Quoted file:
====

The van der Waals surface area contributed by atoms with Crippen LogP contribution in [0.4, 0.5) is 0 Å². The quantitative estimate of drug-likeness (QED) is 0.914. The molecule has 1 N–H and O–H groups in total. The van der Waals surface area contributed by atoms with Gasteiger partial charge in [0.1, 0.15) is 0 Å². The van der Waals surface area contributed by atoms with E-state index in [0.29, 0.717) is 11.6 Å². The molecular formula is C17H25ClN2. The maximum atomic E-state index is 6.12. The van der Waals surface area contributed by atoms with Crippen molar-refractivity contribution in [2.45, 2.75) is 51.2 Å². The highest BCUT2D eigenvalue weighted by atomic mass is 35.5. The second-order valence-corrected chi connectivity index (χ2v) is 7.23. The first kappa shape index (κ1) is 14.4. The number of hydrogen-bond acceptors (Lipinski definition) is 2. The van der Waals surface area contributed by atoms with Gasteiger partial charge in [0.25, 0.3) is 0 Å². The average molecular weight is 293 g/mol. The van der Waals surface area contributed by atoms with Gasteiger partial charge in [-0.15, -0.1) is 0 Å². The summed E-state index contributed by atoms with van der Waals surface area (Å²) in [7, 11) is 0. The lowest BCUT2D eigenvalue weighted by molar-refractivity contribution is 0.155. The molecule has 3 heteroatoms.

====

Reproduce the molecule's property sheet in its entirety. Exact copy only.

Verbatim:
The van der Waals surface area contributed by atoms with Crippen LogP contribution in [0.4, 0.5) is 0 Å². The quantitative estimate of drug-likeness (QED) is 0.914. The molecule has 1 N–H and O–H groups in total. The van der Waals surface area contributed by atoms with Gasteiger partial charge in [0.1, 0.15) is 0 Å². The van der Waals surface area contributed by atoms with E-state index in [0.29, 0.717) is 11.6 Å². The molecular formula is C17H25ClN2. The maximum atomic E-state index is 6.12. The van der Waals surface area contributed by atoms with Crippen molar-refractivity contribution in [2.45, 2.75) is 51.2 Å². The highest BCUT2D eigenvalue weighted by atomic mass is 35.5. The second-order valence-corrected chi connectivity index (χ2v) is 7.23. The first kappa shape index (κ1) is 14.4. The number of hydrogen-bond acceptors (Lipinski definition) is 2. The van der Waals surface area contributed by atoms with Gasteiger partial charge in [0.25, 0.3) is 0 Å². The average molecular weight is 293 g/mol. The van der Waals surface area contributed by atoms with Gasteiger partial charge in [-0.15, -0.1) is 0 Å². The summed E-state index contributed by atoms with van der Waals surface area (Å²) in [7, 11) is 0. The lowest BCUT2D eigenvalue weighted by molar-refractivity contribution is 0.155. The molecule has 3 heteroatoms.